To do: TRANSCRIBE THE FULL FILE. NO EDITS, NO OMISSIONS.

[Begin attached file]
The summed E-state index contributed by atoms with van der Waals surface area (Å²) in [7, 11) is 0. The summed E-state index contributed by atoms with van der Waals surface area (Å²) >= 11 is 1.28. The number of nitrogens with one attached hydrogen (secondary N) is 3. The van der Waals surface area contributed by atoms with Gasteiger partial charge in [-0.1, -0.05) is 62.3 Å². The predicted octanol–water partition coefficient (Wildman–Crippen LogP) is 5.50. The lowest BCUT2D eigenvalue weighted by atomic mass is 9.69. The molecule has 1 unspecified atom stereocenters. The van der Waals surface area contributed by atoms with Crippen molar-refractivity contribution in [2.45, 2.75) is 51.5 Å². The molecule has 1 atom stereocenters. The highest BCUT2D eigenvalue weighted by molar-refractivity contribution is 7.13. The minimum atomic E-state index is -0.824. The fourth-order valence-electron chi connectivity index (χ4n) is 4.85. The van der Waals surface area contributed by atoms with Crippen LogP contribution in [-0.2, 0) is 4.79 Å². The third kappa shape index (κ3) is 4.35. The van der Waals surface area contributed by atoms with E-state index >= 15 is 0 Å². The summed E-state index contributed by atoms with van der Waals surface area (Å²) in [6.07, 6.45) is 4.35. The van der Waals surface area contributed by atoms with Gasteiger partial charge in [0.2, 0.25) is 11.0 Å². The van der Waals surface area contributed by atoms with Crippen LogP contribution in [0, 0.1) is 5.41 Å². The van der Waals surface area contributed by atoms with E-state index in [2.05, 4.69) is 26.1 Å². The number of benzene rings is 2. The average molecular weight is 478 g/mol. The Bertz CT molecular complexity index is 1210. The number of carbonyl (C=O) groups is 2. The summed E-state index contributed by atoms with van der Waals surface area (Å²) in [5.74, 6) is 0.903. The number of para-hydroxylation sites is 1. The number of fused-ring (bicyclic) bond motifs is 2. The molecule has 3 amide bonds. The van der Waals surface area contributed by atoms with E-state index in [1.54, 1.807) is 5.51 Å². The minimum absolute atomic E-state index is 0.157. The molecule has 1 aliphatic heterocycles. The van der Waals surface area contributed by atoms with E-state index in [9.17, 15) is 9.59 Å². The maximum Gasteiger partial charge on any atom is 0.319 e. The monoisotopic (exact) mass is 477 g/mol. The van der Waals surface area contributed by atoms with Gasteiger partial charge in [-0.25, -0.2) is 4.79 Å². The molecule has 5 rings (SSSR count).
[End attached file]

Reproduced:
The summed E-state index contributed by atoms with van der Waals surface area (Å²) in [7, 11) is 0. The summed E-state index contributed by atoms with van der Waals surface area (Å²) >= 11 is 1.28. The number of nitrogens with one attached hydrogen (secondary N) is 3. The van der Waals surface area contributed by atoms with Gasteiger partial charge in [-0.1, -0.05) is 62.3 Å². The predicted octanol–water partition coefficient (Wildman–Crippen LogP) is 5.50. The lowest BCUT2D eigenvalue weighted by atomic mass is 9.69. The molecule has 1 unspecified atom stereocenters. The van der Waals surface area contributed by atoms with Crippen molar-refractivity contribution in [2.45, 2.75) is 51.5 Å². The molecule has 1 atom stereocenters. The highest BCUT2D eigenvalue weighted by molar-refractivity contribution is 7.13. The minimum atomic E-state index is -0.824. The fourth-order valence-electron chi connectivity index (χ4n) is 4.85. The van der Waals surface area contributed by atoms with Crippen LogP contribution in [-0.2, 0) is 4.79 Å². The third kappa shape index (κ3) is 4.35. The van der Waals surface area contributed by atoms with E-state index >= 15 is 0 Å². The summed E-state index contributed by atoms with van der Waals surface area (Å²) in [6.07, 6.45) is 4.35. The van der Waals surface area contributed by atoms with Gasteiger partial charge in [0.2, 0.25) is 11.0 Å². The van der Waals surface area contributed by atoms with Crippen LogP contribution in [0, 0.1) is 5.41 Å². The van der Waals surface area contributed by atoms with E-state index in [2.05, 4.69) is 26.1 Å². The number of benzene rings is 2. The average molecular weight is 478 g/mol. The Bertz CT molecular complexity index is 1210. The number of carbonyl (C=O) groups is 2. The summed E-state index contributed by atoms with van der Waals surface area (Å²) in [5.74, 6) is 0.903. The number of para-hydroxylation sites is 1. The number of fused-ring (bicyclic) bond motifs is 2. The molecule has 3 amide bonds. The van der Waals surface area contributed by atoms with E-state index in [1.54, 1.807) is 5.51 Å². The minimum absolute atomic E-state index is 0.157. The molecule has 1 aliphatic heterocycles. The van der Waals surface area contributed by atoms with E-state index in [9.17, 15) is 9.59 Å². The maximum Gasteiger partial charge on any atom is 0.319 e. The monoisotopic (exact) mass is 477 g/mol. The van der Waals surface area contributed by atoms with Gasteiger partial charge in [-0.25, -0.2) is 4.79 Å². The molecule has 5 rings (SSSR count).